Essay Sample on Troy Maxson: Hero or Villain?

Paper Type:  Essay
Pages:  3
Wordcount:  702 Words
Date:  2023-01-09


The character of Troy Maxson can be considered in two perspectives; first as a hero, and secondly as a villain. As a hero, he tries as much as he can to do good to those that depend on him. All the characters are considered through their relationship with him. As a villain, Troy allows his inherent flaws to get the better of him. His downfall and ultimate death is the result of these flaws. Troy Maxson is a tragic hero, and the analysis of his character must involve both a focus on his strengths and weaknesses. He continually struggles to deliver on the good deeds that his family deserves despite allowing his internal flaws to the lonely path of death. It is, therefore, harsh to judge Troy because doing so would mean focusing solely on his weaknesses and neglecting his attempts to do good.

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The first instance from where one would judge Troy is his controlling character, as evidenced in his decision to deny Cory the opportunity to join college football (Wilson, 2016). However, there was a positive aspect of this trait. Troy was the family breadwinner and had the respect of his son and wife. This aspect influenced the decision by his son to seek permission before making a significant decision. Troy's father did not provide for him, and he was determined to be better. His version of being better meant, ensuring that his son grew up in a better environment. Troy was protecting his son from the danger of raising his hopes higher than the reality. He understood that the color barrier was yet to be broken.

One may also judge Troy's love for his family based on his level of support to his son Lyon. He reluctantly gave Lyon ten dollars every week, a small amount that may not have met his needs (Wilson, 2016). Whereas the level of support may have been minimal, he allowed his son to pursue his goal and to be independent. As regards his wife, Troy admits that he loves her so much. Lyon and Cory also looked up to Troy as a great father figure. This love extended beyond the family. Bono and Troy's friendship had lasted three decades after their initial meeting at a correction center. One of the traits the Bono admired from Troy was his leadership and work ethic, qualities that were evident in his interaction with the family.

Troy may be judged for his decision to kick out his son from his home (Wilson, 2016). While this decision was immature, it is essential that the events leading to his decision are examined. Troy was determined to raise a respectful family, something that was lacking in his upbringing. However, he noticed that his son had not picked the respect he expected of him. For instance, Cory does not excuse himself when passing by his father. He was, therefore, determined to assert his authority within the household. He tells Cory to leave because he had ceased to recognize the authority of the house.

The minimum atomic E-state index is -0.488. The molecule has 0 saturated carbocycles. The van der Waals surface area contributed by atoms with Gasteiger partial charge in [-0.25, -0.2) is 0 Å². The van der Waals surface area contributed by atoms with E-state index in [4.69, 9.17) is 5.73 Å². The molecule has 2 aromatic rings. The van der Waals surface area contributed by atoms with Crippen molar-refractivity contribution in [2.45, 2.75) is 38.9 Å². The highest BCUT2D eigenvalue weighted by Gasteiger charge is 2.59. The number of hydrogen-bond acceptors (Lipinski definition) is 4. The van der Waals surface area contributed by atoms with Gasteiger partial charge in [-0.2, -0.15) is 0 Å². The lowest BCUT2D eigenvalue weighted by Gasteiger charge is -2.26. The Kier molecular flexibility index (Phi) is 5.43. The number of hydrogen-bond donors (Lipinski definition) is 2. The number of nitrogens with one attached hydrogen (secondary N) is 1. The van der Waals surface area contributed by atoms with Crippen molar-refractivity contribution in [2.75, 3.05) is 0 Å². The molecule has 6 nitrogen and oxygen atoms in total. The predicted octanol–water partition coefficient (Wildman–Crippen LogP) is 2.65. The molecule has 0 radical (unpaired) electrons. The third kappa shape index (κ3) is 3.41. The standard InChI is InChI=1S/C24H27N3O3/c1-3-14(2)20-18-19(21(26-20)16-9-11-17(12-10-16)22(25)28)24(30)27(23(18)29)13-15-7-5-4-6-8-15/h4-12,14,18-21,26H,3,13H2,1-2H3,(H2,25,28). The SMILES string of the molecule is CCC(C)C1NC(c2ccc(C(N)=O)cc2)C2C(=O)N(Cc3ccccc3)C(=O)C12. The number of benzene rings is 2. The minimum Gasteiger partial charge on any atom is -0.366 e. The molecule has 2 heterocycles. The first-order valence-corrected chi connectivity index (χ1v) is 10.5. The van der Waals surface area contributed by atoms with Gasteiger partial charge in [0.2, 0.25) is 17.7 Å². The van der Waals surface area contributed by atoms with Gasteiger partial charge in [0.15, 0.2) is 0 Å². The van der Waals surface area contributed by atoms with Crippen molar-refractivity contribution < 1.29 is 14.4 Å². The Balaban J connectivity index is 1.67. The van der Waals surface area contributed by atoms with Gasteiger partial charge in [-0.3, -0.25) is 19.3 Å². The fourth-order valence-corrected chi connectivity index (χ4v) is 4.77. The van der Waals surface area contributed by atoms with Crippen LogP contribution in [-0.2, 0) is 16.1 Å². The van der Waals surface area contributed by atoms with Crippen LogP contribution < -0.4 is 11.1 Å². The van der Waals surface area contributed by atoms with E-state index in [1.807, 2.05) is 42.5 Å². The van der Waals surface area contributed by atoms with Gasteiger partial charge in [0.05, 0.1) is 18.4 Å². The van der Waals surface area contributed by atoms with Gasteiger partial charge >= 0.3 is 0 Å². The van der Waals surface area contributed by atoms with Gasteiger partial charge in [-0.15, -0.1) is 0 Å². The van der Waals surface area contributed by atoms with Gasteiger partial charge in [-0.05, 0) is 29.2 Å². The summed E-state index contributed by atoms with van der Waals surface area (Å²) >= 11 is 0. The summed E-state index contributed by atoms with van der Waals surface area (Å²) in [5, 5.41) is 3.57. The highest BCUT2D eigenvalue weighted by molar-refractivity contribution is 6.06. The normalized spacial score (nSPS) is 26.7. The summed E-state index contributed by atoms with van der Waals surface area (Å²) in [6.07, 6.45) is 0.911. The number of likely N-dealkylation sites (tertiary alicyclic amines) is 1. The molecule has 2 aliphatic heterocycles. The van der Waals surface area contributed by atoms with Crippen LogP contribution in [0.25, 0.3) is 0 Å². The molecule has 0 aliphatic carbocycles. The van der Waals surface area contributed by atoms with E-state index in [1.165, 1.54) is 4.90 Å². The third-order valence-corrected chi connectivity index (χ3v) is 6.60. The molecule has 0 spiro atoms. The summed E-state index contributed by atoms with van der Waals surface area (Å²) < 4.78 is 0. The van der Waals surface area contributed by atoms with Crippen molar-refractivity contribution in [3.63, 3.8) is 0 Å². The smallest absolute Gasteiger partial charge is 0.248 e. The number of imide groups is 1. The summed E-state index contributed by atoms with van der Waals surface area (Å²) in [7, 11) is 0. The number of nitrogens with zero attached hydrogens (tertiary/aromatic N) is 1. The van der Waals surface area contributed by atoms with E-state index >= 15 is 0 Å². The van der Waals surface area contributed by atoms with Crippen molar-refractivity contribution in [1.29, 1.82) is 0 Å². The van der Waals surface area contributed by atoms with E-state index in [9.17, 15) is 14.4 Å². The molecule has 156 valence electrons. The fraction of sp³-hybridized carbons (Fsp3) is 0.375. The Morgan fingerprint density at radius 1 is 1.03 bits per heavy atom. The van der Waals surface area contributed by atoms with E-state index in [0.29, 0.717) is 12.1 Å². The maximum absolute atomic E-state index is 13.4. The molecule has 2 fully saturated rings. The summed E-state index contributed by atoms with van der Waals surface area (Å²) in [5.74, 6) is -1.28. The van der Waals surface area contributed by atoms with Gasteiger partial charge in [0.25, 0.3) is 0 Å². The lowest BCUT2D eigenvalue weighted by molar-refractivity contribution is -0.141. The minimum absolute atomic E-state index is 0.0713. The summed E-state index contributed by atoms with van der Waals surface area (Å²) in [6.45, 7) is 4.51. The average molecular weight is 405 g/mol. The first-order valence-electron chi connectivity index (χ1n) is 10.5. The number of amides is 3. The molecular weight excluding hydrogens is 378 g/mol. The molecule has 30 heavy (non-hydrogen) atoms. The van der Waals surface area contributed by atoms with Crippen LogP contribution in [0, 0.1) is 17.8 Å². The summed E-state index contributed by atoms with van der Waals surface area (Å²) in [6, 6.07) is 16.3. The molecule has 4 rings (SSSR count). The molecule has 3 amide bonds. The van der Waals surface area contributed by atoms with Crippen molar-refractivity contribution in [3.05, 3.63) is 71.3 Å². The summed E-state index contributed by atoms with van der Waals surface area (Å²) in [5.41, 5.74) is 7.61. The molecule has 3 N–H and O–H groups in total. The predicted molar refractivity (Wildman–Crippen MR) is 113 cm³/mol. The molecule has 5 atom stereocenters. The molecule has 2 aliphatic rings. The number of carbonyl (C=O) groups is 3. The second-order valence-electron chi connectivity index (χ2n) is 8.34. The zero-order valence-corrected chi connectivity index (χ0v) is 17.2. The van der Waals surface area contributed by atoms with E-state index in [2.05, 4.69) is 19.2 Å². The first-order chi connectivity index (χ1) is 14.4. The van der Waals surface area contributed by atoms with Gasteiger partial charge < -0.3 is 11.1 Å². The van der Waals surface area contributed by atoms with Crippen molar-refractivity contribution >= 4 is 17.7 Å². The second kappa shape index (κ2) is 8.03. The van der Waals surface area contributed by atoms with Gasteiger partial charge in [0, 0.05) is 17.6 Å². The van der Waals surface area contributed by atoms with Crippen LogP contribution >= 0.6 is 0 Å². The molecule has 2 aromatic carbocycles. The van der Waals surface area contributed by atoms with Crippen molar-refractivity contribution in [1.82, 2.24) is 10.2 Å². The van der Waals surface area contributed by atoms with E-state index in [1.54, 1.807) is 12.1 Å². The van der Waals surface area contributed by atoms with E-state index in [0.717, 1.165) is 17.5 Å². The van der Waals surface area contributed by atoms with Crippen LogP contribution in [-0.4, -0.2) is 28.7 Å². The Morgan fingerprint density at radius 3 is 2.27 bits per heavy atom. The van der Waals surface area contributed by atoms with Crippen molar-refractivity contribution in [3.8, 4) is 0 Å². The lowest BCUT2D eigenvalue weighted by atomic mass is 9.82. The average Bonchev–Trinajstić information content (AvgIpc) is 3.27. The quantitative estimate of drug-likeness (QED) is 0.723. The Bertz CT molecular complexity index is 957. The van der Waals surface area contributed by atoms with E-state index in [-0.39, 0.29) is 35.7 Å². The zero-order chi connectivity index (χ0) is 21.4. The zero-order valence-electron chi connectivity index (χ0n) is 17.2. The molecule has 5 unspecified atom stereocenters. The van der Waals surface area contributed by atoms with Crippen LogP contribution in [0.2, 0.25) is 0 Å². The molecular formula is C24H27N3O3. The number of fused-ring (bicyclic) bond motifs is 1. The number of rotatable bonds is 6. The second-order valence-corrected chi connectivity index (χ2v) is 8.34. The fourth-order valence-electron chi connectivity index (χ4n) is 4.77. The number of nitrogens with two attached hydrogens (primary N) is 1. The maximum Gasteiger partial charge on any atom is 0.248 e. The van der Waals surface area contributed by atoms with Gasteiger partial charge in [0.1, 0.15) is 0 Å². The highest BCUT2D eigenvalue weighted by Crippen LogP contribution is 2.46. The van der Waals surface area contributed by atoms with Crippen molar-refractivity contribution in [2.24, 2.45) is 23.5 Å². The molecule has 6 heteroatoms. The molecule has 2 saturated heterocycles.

Lastly, Troy may be judged for cheating on his wife and siring a daughter with another woman. Despite making this mistake, it must be understood that Troy was apologetic and owned up to his mistake. So, whereas they end their relationship with Rose, he allows her to stay around and to be an independent woman. Also, while the end of his marriage destabilized his friendship with Bono, his friend still made time to visit him once in a while, a sign of respect between the two. Troy's repentant side is equally evident in the way he relates to his daughter. He tries as much as he can to portray his good attributes.

It would be unfair to judge Troy considering his struggles to have a human balance between doing good and overcoming his internal flaws. When he succumbs to his heart attack, he is regarded as a hero. His gesture to support Lyon financially each week is laudable, his leadership and brotherliness towards Bono remain firm, and his wisdom in protecting Cory's future is evident. Allowing his flaws to overcome him should not blur the good deeds he extends to his family and friends.


Wilson, A. (2016). Fences (Vol. 6). Penguin.

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